The History of Freedom

NEH Grant Continues Research on Emancipation
by Liam Farrell | Photo courtesy of the Library of Congress, LC-B811-383 [P&P]

Twenty-four years after he was taken from his family and sold at a sheriff’s sale, former slave Hawkins Wilson wrote to the Virginia Freedmen’s Bureau hoping it could help him reunite with his sisters.

The May 11, 1867, letter from Galveston, Texas, listed names of relatives and their former masters and included a note for Wilson’s sister, Jane. In it, he described his recent marriage to a Georgia woman (“You may readily suppose I was not fool enough to marry a Texas girl”), his work as a church sexton and furniture maker, and his memories of the biscuits she baked their last night together.

“Thank God that now we are not sold and torn away from each other as we used to be,” the letter says. “We can meet if we see fit and part if we like.”

Since 1976, the Freedmen and Southern Society Project at UMD has used affidavits, petitions and records like Wilson’s letter from the National Archives to showcase the rich and complicated history of emancipation from 1861–67. The National Endowment for the Humanities recently awarded the project a two-year, $300,000 grant that will enable the faculty editors to complete the seventh and eighth books in its nine-volume “Freedom: A Documentary History of Emancipation” series, one on law and justice, and the other on family and kinship.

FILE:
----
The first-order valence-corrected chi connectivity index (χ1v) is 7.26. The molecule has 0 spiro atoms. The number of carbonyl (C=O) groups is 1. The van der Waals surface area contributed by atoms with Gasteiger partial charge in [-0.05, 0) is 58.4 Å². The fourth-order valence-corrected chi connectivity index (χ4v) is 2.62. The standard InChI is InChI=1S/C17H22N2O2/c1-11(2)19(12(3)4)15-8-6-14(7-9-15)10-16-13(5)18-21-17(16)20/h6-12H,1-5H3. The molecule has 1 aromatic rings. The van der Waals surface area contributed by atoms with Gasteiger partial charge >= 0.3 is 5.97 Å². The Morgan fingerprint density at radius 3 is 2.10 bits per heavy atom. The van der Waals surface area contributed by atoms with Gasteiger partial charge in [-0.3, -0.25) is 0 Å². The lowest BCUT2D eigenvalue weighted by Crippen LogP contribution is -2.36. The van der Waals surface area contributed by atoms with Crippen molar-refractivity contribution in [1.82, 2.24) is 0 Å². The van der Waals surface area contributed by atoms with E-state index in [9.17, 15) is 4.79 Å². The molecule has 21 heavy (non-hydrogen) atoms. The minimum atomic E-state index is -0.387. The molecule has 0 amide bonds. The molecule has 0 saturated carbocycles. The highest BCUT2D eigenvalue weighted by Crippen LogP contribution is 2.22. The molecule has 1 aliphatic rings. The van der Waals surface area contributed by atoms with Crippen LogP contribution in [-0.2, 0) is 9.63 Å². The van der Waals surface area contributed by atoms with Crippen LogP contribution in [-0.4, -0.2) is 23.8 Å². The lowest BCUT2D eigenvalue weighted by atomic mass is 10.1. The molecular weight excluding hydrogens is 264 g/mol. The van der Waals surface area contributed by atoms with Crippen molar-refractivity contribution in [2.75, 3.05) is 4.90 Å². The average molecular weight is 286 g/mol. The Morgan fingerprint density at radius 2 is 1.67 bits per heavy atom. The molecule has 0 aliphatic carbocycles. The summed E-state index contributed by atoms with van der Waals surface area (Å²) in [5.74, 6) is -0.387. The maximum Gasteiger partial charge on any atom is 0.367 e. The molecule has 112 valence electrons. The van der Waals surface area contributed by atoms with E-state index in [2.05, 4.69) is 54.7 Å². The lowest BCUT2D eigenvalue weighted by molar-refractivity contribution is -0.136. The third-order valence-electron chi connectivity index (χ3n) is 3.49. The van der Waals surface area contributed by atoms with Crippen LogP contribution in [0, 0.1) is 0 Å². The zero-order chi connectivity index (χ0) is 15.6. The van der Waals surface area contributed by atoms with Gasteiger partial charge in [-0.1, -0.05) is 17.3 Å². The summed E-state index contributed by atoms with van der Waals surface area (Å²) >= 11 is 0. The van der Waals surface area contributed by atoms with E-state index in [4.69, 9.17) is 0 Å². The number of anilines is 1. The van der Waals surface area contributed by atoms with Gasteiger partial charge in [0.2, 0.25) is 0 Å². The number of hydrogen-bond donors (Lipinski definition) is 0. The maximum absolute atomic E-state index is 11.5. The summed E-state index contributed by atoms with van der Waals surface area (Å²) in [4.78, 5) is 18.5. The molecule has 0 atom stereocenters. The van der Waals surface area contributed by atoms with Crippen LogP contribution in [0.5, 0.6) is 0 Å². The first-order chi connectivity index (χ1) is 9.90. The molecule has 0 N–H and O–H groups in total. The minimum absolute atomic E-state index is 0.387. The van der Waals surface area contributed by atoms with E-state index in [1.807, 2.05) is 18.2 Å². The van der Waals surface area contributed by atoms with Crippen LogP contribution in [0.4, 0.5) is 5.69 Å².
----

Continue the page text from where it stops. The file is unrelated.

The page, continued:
The project has shined a light on the valuable resources available in the National Archives, says Leslie Rowland, project director and associate history professor, as well as provided individual scholars with a roadmap through the voluminous amounts of material produced by the federal government during this time, from the U.S. Army to the Bureau of Refugees, Freedmen and Abandoned Lands.

“I’m one of the only people in the world who praises bureaucracy,” she says. “The Civil War and Reconstruction brought agencies of the federal government into contact with ordinary people in a way that wasn’t typical, creating a mechanism for producing and collecting the documents on which the project is based.”

The bulk of the grant will cover work on the family and kinship volume, Rowland says. It will explore topics like marriage, parenting and the household division of labor as ex-slaves enter a new economic reality. Efforts to reunite with lost family members, such as Wilson’s letter, will also be explored.

“Some of these are among the most poignant of letters,” she says. “Just imagine the human circumstances.”

Interested in learning more? Visit to get a glimpse at the documents that formed the core of this book series.


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